The international operation to destroy Syrian chemical weapons entered its final phase on Wednesday, with the stockpile being loaded onto a U.S. military ship equipped to dispose of them.
According to AFP, hundreds of tons of mustard gas and ingredients to make Sarin nerve gas were transferred from a Danish freighter in the southern Italian port of Gioia Tauro amid tight security.
An exclusion zone was set up around the port in the Reggio Calabria region as the vessels moored stern-to-stern, and the containers were moved from one ship to the other by crane and a vast climbing platform.
"For now everything is going well. We have put in a huge amount of effort... to manage the transfer operation smoothly," Italy's Environment Minister Gian Luca Galletti said on Twitter as he watched over the delicate procedure.
Officials at the scene said between six and seven containers were being loaded onto the MV Cape Ray per hour, with 62 of the 78 on board by late afternoon. Once the chemical agents have been safely transferred, they will be destroyed in international waters.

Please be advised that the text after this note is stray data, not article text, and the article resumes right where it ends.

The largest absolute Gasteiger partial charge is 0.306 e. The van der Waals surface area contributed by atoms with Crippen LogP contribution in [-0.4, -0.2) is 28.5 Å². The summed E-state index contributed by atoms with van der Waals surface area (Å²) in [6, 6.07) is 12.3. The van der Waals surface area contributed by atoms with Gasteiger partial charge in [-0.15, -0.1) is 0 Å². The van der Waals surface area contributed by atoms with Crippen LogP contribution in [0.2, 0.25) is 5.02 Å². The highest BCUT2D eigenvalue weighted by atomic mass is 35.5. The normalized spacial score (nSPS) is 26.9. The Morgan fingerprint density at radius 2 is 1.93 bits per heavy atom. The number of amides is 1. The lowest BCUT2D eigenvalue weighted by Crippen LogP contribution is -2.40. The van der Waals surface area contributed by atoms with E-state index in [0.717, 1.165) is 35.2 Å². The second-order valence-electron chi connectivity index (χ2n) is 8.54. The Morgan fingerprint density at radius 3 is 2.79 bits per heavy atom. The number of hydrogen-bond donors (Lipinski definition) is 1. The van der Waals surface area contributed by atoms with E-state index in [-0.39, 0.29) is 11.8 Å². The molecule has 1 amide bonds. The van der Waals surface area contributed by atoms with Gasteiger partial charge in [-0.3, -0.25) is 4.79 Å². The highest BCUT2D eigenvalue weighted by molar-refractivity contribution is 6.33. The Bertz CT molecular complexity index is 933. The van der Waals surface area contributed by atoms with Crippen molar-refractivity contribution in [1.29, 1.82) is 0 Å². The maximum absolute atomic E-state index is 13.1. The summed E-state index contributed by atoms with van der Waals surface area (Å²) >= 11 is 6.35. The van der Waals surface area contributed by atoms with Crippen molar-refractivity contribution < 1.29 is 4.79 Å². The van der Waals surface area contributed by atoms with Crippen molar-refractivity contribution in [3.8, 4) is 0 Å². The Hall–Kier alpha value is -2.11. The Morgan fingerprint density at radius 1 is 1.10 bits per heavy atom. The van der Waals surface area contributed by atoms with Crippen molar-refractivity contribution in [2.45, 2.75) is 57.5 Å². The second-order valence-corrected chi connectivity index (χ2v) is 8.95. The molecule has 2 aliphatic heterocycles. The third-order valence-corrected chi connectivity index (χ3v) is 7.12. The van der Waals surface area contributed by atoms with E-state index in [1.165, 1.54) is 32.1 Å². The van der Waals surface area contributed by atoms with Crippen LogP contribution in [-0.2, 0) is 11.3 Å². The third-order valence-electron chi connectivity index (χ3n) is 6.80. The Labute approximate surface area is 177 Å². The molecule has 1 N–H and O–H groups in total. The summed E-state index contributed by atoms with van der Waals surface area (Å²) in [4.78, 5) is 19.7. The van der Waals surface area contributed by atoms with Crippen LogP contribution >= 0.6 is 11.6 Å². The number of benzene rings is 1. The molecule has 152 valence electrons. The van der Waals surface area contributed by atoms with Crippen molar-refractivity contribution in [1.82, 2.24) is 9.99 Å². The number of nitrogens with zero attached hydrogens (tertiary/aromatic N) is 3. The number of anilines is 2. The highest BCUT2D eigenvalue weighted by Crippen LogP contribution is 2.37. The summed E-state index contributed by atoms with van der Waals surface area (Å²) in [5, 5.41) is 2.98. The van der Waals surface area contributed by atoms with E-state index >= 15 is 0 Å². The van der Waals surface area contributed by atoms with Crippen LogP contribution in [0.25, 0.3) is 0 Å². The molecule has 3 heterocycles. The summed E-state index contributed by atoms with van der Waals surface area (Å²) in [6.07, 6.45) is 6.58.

The MV Cape Ray arrived on Tuesday in Italy and has been fitted with two machines designed to neutralize the most toxic chemicals.
The disposal process marks the culmination of a program to rid Syria of its chemical weapons stockpile after the outcry that followed chemical attacks by the Assad regime in the suburbs of Damascus on August 23 last year, that may have killed as many as 1,400 people.
The transfer and disposal of the weapons and materials "could open up new possibilities for disarmament and non-proliferation in the region," Italian Foreign Minister Federica Mogherini said, according to AFP.
Last week, after Syria missed several deadlines in the plan to move all of its declared chemical substances and precursors out of the country, the Organization for the Prohibition of Chemical Weapons announced that the final stockpile of Syria's chemical weapons had been shipped out of the country.